When you grow up in an Italian family as I did, special meals always included wine. Wine meant celebration and gathering in friendship and intimacy. Since drinking wine was often associated with holydays such as Christmas and Easter, wine also symbolized a connection to God.
Numerous stories about vines and the wine made from them are in the Scriptures. The vineyard is a symbol of Israel, God’s Chosen People. In the New Testament, Jesus reveals himself as the true vine and his people as the branches, urging followers to remain in him and bear fruit.
One of the ways to remain in Jesus is to drink from the cup at Mass. The cup is the only liturgical vessel mentioned in Scripture and has several associations, the cup of suffering, the cup of destiny and the cup from which to drink. In the garden at Gethsemane before his passion and death, Jesus prayed to his Father, “If it is possible, let this cup pass from me; yet, not as I will, but as you will.” When James and John asked Jesus if they could sit at his right and at his left in the eternal Kingdom, Jesus said, “Can you drink the cup that I drink or be baptized with the baptism with which I am baptized?” At the Last Supper, Jesus took a cup, gave thanks, and offering it to the disciples, said, “Drink from it, all of you.”
The offering of the Blood of Christ to communicants was continued for more than a millennium, but the Middle Ages witnessed a decline in the use of the cup. Controversies arose over whether the laity or only the priest should drink from the cup. In the sixteenth century, the Council of Trent affirmed that the cup was to be reserved for the clergy. However, the Second Vatican Council document the Constitution on the Sacred Liturgy states that Communion under both kinds may be granted to the laity at the discretion of the bishop. Not long after the Council, the instruction Eucharisticum mysterium explained:
Holy Communion, considered as a sign, has a more complete form when
it is received under both kinds. For under this form the sign of the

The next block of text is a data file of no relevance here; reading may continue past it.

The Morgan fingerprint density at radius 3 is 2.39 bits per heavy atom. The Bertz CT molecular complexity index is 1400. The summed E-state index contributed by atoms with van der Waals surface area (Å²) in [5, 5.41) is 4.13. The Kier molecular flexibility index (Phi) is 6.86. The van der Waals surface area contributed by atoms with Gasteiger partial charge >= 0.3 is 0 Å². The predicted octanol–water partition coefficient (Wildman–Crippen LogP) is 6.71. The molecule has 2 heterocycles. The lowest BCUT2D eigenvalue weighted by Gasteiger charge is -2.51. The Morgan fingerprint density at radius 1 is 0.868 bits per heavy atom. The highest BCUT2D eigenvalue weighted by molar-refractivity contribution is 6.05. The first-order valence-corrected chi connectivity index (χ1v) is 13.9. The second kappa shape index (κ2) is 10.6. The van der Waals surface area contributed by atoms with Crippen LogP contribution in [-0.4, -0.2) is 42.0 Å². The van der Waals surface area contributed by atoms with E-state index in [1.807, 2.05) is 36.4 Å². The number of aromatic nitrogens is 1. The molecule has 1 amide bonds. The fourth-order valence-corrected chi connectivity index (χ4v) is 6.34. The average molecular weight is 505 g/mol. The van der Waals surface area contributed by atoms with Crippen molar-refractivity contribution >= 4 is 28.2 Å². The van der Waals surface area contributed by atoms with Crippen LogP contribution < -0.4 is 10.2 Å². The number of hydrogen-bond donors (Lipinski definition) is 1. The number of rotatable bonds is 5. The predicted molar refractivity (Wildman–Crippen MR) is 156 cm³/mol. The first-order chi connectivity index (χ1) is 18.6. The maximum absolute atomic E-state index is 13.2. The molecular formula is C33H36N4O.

Eucharistic banquet appears more perfectly. Moreover, it shows more
clearly how the new and eternal Covenant is ratified in the Blood of the
Lord, as it also expresses the relation of the Eucharistic banquet to the
eschatological banquet in the Kingdom of the Father.
(cf. Matt. 26:27–29). (32)
Beginning next weekend, Aug. 6 and 7, we at St. Thomas Aquinas will again offer the Precious Blood (along with the Body of Christ) after a long absence due to the coronavirus. The faithful are not obligated to drink from the cup and if a person is feeling ill or has a cold virus, they should refrain from taking the cup. Please know that the parish will exercise every safety and hygiene precaution regarding the cup. Still, it is understandable that some may choose only to receive the Body of Christ, and in the reception of one species, Christ is received “whole and entire” (General Instruction of the Roman Missal). Drinking from the cup, though, offers “a more complete form” when received under both kinds.
The restoration of the cup brings with it the need for more Extraordinary Ministers of Holy Communion. A training for new ministers and for recertification of current ministers will take place on Saturday, August 13, from 9:00 am to 11:00 am in the church. For more information, contact Kathy Kuczka, [email protected].